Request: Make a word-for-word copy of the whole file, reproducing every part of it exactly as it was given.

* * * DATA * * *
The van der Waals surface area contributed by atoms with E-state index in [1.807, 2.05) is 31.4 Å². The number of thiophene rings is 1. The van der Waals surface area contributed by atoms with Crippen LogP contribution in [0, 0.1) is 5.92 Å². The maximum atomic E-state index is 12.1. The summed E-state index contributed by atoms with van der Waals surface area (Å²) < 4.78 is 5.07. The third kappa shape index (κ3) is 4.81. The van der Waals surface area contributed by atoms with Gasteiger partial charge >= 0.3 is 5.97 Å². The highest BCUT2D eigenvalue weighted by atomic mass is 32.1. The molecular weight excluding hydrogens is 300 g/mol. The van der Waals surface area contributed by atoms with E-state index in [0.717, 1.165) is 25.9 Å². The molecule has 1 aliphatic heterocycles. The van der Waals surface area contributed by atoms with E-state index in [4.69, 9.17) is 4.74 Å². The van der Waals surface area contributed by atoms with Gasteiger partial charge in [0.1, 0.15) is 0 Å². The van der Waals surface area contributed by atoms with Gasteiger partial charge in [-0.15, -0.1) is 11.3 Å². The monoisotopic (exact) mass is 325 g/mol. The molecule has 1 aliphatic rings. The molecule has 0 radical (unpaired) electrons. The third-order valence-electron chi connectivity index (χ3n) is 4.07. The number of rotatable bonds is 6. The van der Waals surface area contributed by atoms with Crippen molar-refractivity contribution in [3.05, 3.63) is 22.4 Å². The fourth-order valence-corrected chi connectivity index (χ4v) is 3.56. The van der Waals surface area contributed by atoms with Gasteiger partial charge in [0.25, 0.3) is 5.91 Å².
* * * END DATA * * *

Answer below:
The van der Waals surface area contributed by atoms with E-state index in [1.807, 2.05) is 31.4 Å². The number of thiophene rings is 1. The van der Waals surface area contributed by atoms with Crippen LogP contribution in [0, 0.1) is 5.92 Å². The maximum atomic E-state index is 12.1. The summed E-state index contributed by atoms with van der Waals surface area (Å²) < 4.78 is 5.07. The third kappa shape index (κ3) is 4.81. The van der Waals surface area contributed by atoms with Gasteiger partial charge >= 0.3 is 5.97 Å². The highest BCUT2D eigenvalue weighted by atomic mass is 32.1. The molecular weight excluding hydrogens is 300 g/mol. The van der Waals surface area contributed by atoms with E-state index in [0.717, 1.165) is 25.9 Å². The molecule has 1 aliphatic heterocycles. The van der Waals surface area contributed by atoms with E-state index in [4.69, 9.17) is 4.74 Å². The van der Waals surface area contributed by atoms with Gasteiger partial charge in [0.1, 0.15) is 0 Å². The van der Waals surface area contributed by atoms with Gasteiger partial charge in [-0.15, -0.1) is 11.3 Å². The monoisotopic (exact) mass is 325 g/mol. The molecule has 1 aliphatic rings. The molecule has 0 radical (unpaired) electrons. The third-order valence-electron chi connectivity index (χ3n) is 4.07. The number of rotatable bonds is 6. The van der Waals surface area contributed by atoms with Crippen molar-refractivity contribution in [3.05, 3.63) is 22.4 Å². The fourth-order valence-corrected chi connectivity index (χ4v) is 3.56. The van der Waals surface area contributed by atoms with Gasteiger partial charge in [0.25, 0.3) is 5.91 Å².